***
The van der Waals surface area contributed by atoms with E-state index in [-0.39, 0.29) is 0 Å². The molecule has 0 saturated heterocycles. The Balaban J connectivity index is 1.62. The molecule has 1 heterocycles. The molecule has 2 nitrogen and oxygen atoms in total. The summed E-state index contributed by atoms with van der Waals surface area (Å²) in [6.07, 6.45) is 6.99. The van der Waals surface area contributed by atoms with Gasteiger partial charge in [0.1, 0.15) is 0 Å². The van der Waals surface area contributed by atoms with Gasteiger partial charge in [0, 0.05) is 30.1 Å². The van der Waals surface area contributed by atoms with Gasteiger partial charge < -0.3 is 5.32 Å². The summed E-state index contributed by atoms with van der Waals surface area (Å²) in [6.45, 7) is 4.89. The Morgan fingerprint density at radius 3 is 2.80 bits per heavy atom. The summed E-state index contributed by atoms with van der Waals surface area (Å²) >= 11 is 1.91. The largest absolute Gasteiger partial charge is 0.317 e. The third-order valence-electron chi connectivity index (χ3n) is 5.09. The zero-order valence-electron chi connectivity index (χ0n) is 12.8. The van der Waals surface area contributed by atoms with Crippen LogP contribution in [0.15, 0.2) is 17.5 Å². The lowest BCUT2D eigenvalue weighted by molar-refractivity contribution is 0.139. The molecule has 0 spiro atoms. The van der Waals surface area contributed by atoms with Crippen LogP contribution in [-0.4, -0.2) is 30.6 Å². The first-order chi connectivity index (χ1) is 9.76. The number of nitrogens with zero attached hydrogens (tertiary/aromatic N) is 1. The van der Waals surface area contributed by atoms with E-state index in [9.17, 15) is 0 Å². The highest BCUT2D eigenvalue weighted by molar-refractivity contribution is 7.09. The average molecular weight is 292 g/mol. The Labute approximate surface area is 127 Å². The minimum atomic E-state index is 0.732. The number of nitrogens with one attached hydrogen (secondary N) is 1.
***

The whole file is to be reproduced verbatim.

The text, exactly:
The van der Waals surface area contributed by atoms with E-state index in [-0.39, 0.29) is 0 Å². The molecule has 0 saturated heterocycles. The Balaban J connectivity index is 1.62. The molecule has 1 heterocycles. The molecule has 2 nitrogen and oxygen atoms in total. The summed E-state index contributed by atoms with van der Waals surface area (Å²) in [6.07, 6.45) is 6.99. The van der Waals surface area contributed by atoms with Gasteiger partial charge in [0.1, 0.15) is 0 Å². The van der Waals surface area contributed by atoms with Gasteiger partial charge in [0, 0.05) is 30.1 Å². The van der Waals surface area contributed by atoms with Gasteiger partial charge < -0.3 is 5.32 Å². The summed E-state index contributed by atoms with van der Waals surface area (Å²) in [6.45, 7) is 4.89. The Morgan fingerprint density at radius 3 is 2.80 bits per heavy atom. The summed E-state index contributed by atoms with van der Waals surface area (Å²) >= 11 is 1.91. The largest absolute Gasteiger partial charge is 0.317 e. The third-order valence-electron chi connectivity index (χ3n) is 5.09. The zero-order valence-electron chi connectivity index (χ0n) is 12.8. The van der Waals surface area contributed by atoms with Crippen LogP contribution in [0.15, 0.2) is 17.5 Å². The lowest BCUT2D eigenvalue weighted by molar-refractivity contribution is 0.139. The molecule has 0 spiro atoms. The van der Waals surface area contributed by atoms with Crippen LogP contribution in [-0.4, -0.2) is 30.6 Å². The first-order chi connectivity index (χ1) is 9.76. The number of nitrogens with zero attached hydrogens (tertiary/aromatic N) is 1. The van der Waals surface area contributed by atoms with E-state index in [9.17, 15) is 0 Å². The highest BCUT2D eigenvalue weighted by molar-refractivity contribution is 7.09. The average molecular weight is 292 g/mol. The Labute approximate surface area is 127 Å². The minimum atomic E-state index is 0.732. The number of nitrogens with one attached hydrogen (secondary N) is 1.